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The pros and cons of practice federations

How do federations of practices work and what are the advantages and pitfalls of working more closely with other surgeries?

The Health Act may lead to more practices federating (Picture: iStock)
The Health Act may lead to more practices federating (Picture: iStock)

The concept of groups of practices working together as federations was first discussed by the RCGP in 2007. Since then the college has produced a toolkit to help practices navigate what for some is still an unfamiliar concept.

The RCGP toolkit, called Putting Patients First, describes a federation as a group of practices and primary care teams working together, sharing responsibility for developing and delivering high quality, patient-focussed services for their local communities.

Federations can provide a number of benefits to patients, the RCGP document says. These included better access to GP services, tailored services designed for local need and greater continuity of care.

Better services for patients
RCGP federations lead Dr Maureen Baker says the underlying reason for practices coming together as a federation is almost always the same.

‘We think most practices federate specifically to get better patient services. It’s born from a desire to do things better for patients,’ she says. 

However a federation can take a number of forms, ranging from a group of practices meeting informally to a legal entity such as a social enterprise. Dr Baker says the form a federation takes should be based on what it aims to achieve.

One of the most common aims of federations, Dr Baker says, is to reduce costs and consolidate back office functions. Others may join up to address local deprivation or provide out-of-hours services.

Integrated care
By working together practices could also help to deliver the Health and Social Care Act’s plans for more integrated care. When the NHS Future Forum delivered its second report on the future of the NHS earlier this year, it said federated practices would be able to play a 'much greater part' in delivering integrated care.

The report cited evidence that groups covering populations between 40,000 and 70,000 are best placed to offer a wider range of services and improved access. NHS Future Forum chairman Professor Steve Field said that practices working together in a more federated and integrated model was 'the way forward'.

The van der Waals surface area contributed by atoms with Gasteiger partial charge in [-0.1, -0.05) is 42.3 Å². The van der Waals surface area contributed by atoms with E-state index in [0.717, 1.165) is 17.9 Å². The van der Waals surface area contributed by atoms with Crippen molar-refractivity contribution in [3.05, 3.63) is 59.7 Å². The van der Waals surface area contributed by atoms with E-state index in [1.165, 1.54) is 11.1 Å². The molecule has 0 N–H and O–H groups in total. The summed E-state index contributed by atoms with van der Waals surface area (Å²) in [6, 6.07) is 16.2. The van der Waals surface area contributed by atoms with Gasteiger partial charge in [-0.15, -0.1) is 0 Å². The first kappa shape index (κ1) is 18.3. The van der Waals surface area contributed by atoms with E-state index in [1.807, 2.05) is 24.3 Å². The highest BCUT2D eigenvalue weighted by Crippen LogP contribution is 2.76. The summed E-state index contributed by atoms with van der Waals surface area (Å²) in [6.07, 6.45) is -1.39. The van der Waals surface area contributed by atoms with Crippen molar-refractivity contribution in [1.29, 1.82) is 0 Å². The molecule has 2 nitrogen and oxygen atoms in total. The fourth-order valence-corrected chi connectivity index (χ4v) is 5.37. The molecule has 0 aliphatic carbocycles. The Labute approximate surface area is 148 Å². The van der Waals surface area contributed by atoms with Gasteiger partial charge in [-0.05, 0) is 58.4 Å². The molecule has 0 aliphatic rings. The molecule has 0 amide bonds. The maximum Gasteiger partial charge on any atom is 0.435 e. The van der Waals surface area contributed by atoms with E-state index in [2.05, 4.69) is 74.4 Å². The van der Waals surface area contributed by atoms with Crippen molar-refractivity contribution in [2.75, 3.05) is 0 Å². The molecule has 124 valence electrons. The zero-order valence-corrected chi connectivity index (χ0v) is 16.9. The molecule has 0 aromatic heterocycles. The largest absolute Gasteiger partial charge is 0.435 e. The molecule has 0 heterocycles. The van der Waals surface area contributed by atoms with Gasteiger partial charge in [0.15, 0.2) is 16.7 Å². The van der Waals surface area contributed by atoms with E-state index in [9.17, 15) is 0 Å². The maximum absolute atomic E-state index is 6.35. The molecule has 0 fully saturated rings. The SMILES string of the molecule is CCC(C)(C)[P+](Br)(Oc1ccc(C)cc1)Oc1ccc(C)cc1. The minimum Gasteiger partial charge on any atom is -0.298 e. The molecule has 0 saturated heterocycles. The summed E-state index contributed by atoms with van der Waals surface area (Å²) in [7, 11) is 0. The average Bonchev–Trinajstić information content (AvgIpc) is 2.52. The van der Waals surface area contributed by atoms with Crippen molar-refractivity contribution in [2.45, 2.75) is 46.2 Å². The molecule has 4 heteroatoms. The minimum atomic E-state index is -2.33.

Bidding for contracts
One further advantage of becoming part of a federation is a greater ability to bid for contracts that are likely to be put out for tender by clinical commissioning groups (CCGs).

Dr Baker says federations may be better placed to bid for this work than individual practices because they are larger and represent a smaller conflict of interest.

However, if federations are going to consider bidding for work they need to be conscious of the legal consequences, warns Justin Cumberlege healthcare partner at solicitors Carter Lemon Camerons.

‘A federation is not in itself a legal entity – there are different ways of federating,’ he explains.

Federations therefore need to decide whether they wish to become a legal entity, such as a company or a social enterprise, before they start working. ‘If you want to employ somebody or enter into any legal contracts it is best to be a legal entity,’ Mr Cumberlege says. 

There are also other pitfalls for federations who do not become a legal entites, he warns.‘If you don’t create a corporate entity, potentially you would be seen as a partnership and therefore any one partner is liable for another partner’s actions,’ Mr Cumberlege says.

‘For example if you bid for a contract and one GP or practice breaches that contract, all partners would be liable for that breach.’

Other concerns
GPC deputy chairman Dr Richard Vautrey warns that when joining a federation, practices should also be wary of becoming part of a ‘chain’ - with one large practice owning or merging with a number of other practices.

Dr Vautrey says that under this model individual practices could lose their independence. ‘There is a risk of going down the model where you end up with practices effectively being taken over by a large practice,’ he warns.

Dr Vautrey fears that if general practice goes down this route, it could end up like independent pharmacy where a small number of corporate bodies ‘are effectively running most pharmacies’.

However, as long as practices are able to work together as federations without losing their independence, federating could be a good way for GPs to ensure that they retain work that could otherwise be taken on my private companies, Dr Vautrey says. 

He says federating would be ‘a very sensible approach’ for GPs to use as a vehicle to bid against larger private companies.

As time goes on, and the ramifications of the Health and Social Care Act become clearer, Dr Baker predicts that more practices will see the advantage of working together and more federations will appear.

‘The time is right for practices to look again, or look for the first time, to see if federating will work for them,’ she says.

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